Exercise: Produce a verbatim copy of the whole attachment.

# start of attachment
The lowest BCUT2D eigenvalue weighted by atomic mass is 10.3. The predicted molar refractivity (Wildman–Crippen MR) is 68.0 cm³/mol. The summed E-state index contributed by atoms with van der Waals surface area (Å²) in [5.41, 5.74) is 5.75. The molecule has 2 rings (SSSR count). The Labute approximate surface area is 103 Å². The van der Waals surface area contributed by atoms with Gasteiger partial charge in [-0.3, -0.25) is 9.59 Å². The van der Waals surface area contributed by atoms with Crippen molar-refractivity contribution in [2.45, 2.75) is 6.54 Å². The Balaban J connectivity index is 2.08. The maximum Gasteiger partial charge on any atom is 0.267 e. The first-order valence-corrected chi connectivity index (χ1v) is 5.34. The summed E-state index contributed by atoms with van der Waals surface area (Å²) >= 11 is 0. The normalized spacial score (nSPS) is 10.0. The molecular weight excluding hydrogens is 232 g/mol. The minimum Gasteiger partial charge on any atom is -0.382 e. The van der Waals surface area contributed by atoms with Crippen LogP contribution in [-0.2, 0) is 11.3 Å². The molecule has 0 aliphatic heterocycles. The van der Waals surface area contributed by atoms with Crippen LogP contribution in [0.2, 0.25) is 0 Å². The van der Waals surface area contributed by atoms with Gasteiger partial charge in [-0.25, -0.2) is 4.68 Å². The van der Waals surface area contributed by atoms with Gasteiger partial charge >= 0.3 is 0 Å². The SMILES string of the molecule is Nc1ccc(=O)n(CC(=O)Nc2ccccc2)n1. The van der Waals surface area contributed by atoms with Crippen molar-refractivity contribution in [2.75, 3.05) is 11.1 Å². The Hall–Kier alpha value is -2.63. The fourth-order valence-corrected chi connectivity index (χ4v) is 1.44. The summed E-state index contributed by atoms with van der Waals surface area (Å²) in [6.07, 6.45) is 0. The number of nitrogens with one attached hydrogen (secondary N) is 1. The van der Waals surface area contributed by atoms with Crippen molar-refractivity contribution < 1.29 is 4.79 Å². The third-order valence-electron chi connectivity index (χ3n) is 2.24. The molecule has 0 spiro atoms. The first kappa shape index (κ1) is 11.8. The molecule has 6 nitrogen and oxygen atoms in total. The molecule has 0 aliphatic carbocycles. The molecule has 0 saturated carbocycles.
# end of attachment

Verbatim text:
The lowest BCUT2D eigenvalue weighted by atomic mass is 10.3. The predicted molar refractivity (Wildman–Crippen MR) is 68.0 cm³/mol. The summed E-state index contributed by atoms with van der Waals surface area (Å²) in [5.41, 5.74) is 5.75. The molecule has 2 rings (SSSR count). The Labute approximate surface area is 103 Å². The van der Waals surface area contributed by atoms with Gasteiger partial charge in [-0.3, -0.25) is 9.59 Å². The van der Waals surface area contributed by atoms with Crippen molar-refractivity contribution in [2.45, 2.75) is 6.54 Å². The Balaban J connectivity index is 2.08. The maximum Gasteiger partial charge on any atom is 0.267 e. The first-order valence-corrected chi connectivity index (χ1v) is 5.34. The summed E-state index contributed by atoms with van der Waals surface area (Å²) >= 11 is 0. The normalized spacial score (nSPS) is 10.0. The molecular weight excluding hydrogens is 232 g/mol. The minimum Gasteiger partial charge on any atom is -0.382 e. The van der Waals surface area contributed by atoms with Crippen LogP contribution in [-0.2, 0) is 11.3 Å². The molecule has 0 aliphatic heterocycles. The van der Waals surface area contributed by atoms with Crippen LogP contribution in [0.2, 0.25) is 0 Å². The van der Waals surface area contributed by atoms with Gasteiger partial charge in [-0.25, -0.2) is 4.68 Å². The van der Waals surface area contributed by atoms with Gasteiger partial charge >= 0.3 is 0 Å². The SMILES string of the molecule is Nc1ccc(=O)n(CC(=O)Nc2ccccc2)n1. The van der Waals surface area contributed by atoms with Crippen molar-refractivity contribution in [2.75, 3.05) is 11.1 Å². The Hall–Kier alpha value is -2.63. The fourth-order valence-corrected chi connectivity index (χ4v) is 1.44. The summed E-state index contributed by atoms with van der Waals surface area (Å²) in [6.07, 6.45) is 0. The number of nitrogens with one attached hydrogen (secondary N) is 1. The van der Waals surface area contributed by atoms with Crippen molar-refractivity contribution < 1.29 is 4.79 Å². The third-order valence-electron chi connectivity index (χ3n) is 2.24. The molecule has 0 spiro atoms. The first kappa shape index (κ1) is 11.8. The molecule has 6 nitrogen and oxygen atoms in total. The molecule has 0 aliphatic carbocycles. The molecule has 0 saturated carbocycles.